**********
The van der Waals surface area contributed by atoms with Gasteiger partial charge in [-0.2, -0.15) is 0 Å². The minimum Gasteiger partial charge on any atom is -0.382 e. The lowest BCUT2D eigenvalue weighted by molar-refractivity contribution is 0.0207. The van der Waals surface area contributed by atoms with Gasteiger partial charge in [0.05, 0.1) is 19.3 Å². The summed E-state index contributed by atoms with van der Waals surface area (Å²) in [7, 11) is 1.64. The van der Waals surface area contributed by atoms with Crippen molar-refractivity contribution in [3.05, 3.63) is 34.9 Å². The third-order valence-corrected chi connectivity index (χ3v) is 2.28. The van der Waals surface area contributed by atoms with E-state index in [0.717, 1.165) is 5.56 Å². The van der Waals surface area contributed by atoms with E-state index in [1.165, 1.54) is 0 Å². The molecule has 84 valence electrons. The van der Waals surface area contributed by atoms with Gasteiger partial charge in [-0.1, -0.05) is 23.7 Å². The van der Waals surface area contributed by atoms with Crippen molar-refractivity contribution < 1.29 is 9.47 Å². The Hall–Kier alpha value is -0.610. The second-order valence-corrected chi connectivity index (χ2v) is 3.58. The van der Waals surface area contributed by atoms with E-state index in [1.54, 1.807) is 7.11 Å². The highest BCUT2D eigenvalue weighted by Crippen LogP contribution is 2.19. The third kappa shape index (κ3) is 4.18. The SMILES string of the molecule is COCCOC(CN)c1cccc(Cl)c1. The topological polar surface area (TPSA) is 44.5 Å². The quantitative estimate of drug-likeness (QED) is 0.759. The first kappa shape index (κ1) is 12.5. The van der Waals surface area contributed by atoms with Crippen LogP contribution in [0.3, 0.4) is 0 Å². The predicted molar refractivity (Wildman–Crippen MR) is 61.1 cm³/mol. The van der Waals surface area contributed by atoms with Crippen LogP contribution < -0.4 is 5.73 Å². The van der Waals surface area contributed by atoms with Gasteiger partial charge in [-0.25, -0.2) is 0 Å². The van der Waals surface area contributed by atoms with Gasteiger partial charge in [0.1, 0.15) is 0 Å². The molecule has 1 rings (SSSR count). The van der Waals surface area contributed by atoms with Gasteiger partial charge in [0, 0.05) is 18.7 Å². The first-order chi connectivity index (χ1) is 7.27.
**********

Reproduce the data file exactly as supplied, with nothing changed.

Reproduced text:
The van der Waals surface area contributed by atoms with Gasteiger partial charge in [-0.2, -0.15) is 0 Å². The minimum Gasteiger partial charge on any atom is -0.382 e. The lowest BCUT2D eigenvalue weighted by molar-refractivity contribution is 0.0207. The van der Waals surface area contributed by atoms with Gasteiger partial charge in [0.05, 0.1) is 19.3 Å². The summed E-state index contributed by atoms with van der Waals surface area (Å²) in [7, 11) is 1.64. The van der Waals surface area contributed by atoms with Crippen molar-refractivity contribution in [3.05, 3.63) is 34.9 Å². The third-order valence-corrected chi connectivity index (χ3v) is 2.28. The van der Waals surface area contributed by atoms with E-state index in [0.717, 1.165) is 5.56 Å². The van der Waals surface area contributed by atoms with E-state index in [1.165, 1.54) is 0 Å². The molecule has 84 valence electrons. The van der Waals surface area contributed by atoms with Gasteiger partial charge in [-0.1, -0.05) is 23.7 Å². The van der Waals surface area contributed by atoms with Crippen molar-refractivity contribution < 1.29 is 9.47 Å². The Hall–Kier alpha value is -0.610. The second-order valence-corrected chi connectivity index (χ2v) is 3.58. The van der Waals surface area contributed by atoms with E-state index in [1.54, 1.807) is 7.11 Å². The highest BCUT2D eigenvalue weighted by Crippen LogP contribution is 2.19. The third kappa shape index (κ3) is 4.18. The SMILES string of the molecule is COCCOC(CN)c1cccc(Cl)c1. The topological polar surface area (TPSA) is 44.5 Å². The quantitative estimate of drug-likeness (QED) is 0.759. The first kappa shape index (κ1) is 12.5. The van der Waals surface area contributed by atoms with Crippen LogP contribution in [0.3, 0.4) is 0 Å². The predicted molar refractivity (Wildman–Crippen MR) is 61.1 cm³/mol. The van der Waals surface area contributed by atoms with Crippen LogP contribution < -0.4 is 5.73 Å². The van der Waals surface area contributed by atoms with Gasteiger partial charge in [-0.25, -0.2) is 0 Å². The van der Waals surface area contributed by atoms with Gasteiger partial charge in [0.1, 0.15) is 0 Å². The molecule has 1 rings (SSSR count). The van der Waals surface area contributed by atoms with Gasteiger partial charge in [0, 0.05) is 18.7 Å². The first-order chi connectivity index (χ1) is 7.27.